Glucose, alanine and ethanolamine were the discriminant metabolites of liver metastases when matched to primary SI-NETs. Interestingly, increased quantities of glucose, alanine, valine and ethanolamine were detected by HRMAS NMR spectroscopy in normal liver compared to liver metastases underlying the influence of liver tissue, which confers to metastases singular metabolic characteristics related to the intimate biology of the colonized organ. Our findings confirm that in metastatic cells a distinct metabolic reprogramming occurs depending on the site of metastasis [36].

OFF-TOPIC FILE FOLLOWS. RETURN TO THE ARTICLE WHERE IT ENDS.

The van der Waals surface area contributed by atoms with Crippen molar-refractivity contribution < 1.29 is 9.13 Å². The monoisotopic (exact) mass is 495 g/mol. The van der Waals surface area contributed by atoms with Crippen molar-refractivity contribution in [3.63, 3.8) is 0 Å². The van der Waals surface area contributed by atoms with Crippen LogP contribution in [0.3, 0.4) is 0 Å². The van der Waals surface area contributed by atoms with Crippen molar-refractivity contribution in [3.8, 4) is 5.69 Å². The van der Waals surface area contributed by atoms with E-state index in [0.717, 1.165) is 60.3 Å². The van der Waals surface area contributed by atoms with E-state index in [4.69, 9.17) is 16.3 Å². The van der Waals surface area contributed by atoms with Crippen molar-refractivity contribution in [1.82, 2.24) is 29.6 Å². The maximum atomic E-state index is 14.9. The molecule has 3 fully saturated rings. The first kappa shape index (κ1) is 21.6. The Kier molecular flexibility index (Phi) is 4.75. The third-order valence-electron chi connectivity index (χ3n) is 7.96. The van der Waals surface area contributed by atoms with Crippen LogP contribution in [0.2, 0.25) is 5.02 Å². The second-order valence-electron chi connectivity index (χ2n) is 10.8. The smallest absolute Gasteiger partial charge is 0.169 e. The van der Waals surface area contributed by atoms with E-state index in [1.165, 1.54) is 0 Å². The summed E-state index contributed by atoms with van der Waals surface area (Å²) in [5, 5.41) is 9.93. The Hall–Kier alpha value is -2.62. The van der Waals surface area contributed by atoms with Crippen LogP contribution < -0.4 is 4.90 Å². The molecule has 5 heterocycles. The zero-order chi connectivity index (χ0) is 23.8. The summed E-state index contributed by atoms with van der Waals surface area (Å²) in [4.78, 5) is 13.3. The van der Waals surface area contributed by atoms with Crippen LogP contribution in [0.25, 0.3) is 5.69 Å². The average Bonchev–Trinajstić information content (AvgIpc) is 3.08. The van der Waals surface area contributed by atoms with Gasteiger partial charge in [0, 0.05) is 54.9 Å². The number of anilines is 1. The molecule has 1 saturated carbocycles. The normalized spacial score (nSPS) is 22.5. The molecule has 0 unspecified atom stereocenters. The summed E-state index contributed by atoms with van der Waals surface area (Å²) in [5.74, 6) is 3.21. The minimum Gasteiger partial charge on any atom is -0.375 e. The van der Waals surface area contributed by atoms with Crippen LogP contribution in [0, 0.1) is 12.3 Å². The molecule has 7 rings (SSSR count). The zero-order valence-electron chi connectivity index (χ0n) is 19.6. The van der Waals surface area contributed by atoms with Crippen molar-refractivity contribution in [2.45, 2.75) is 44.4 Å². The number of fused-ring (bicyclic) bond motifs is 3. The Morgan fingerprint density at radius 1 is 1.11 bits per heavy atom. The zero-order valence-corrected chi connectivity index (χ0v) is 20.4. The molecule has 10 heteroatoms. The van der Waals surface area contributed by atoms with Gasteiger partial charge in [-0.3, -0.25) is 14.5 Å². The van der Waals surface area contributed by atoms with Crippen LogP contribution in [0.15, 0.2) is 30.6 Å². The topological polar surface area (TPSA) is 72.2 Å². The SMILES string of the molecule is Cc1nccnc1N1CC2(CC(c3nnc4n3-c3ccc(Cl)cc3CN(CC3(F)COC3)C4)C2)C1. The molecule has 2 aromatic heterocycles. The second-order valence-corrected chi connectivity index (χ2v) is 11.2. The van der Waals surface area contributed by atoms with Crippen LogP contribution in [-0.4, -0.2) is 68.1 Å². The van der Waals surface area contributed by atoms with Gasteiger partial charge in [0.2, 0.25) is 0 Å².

Despite its main speculative design preventing definitive causal conclusions or therapeutic implications, the present work gives, for the first time, a snapshot of metabolomic characteristics of SI-NETs using ex vivo NMR spectroscopy. Moreover, we provide new data concerning the influence of the environment on the tumor metabolic profile in metastatic liver disease. However, the relatively small number of tissue samples and the lack of a prior hypothesis make this study a preliminary investigation. The real clinical impact of these results should be assessed by longitudinal studies evaluating patient survival in order to detect reliable metabolic fingerprints predictive of rapid tumor progression. The limited number of aggressive G2-NETs and the absence of G3 tumors are additional limitations of the present study. However, medical treatment is generally preferred to surgery in these cases, justifying the lack of pathological specimens obtained before chemotherapy, if any. In addition, depending on the surgical technique, there is a variable amount of intraoperative tissue ischemia due to surgical ligation of blood vessels with potential consequences on the tissular metabolic profile. Thus, a standardized protocol is necessary to increase reproducibility of data. Although the metabolic profile can be altered by tissue freezing, there is often no better alternative because there is no logistics for direct analysis of fresh tissue after surgery, hence the need to freeze the tissue and store it at −80°. In addition, data indicate that the long-term, frozen storage of tissue samples can be quantitatively analyzed by HRMAS MRS without significant degradation or alteration of metabolic profile [37].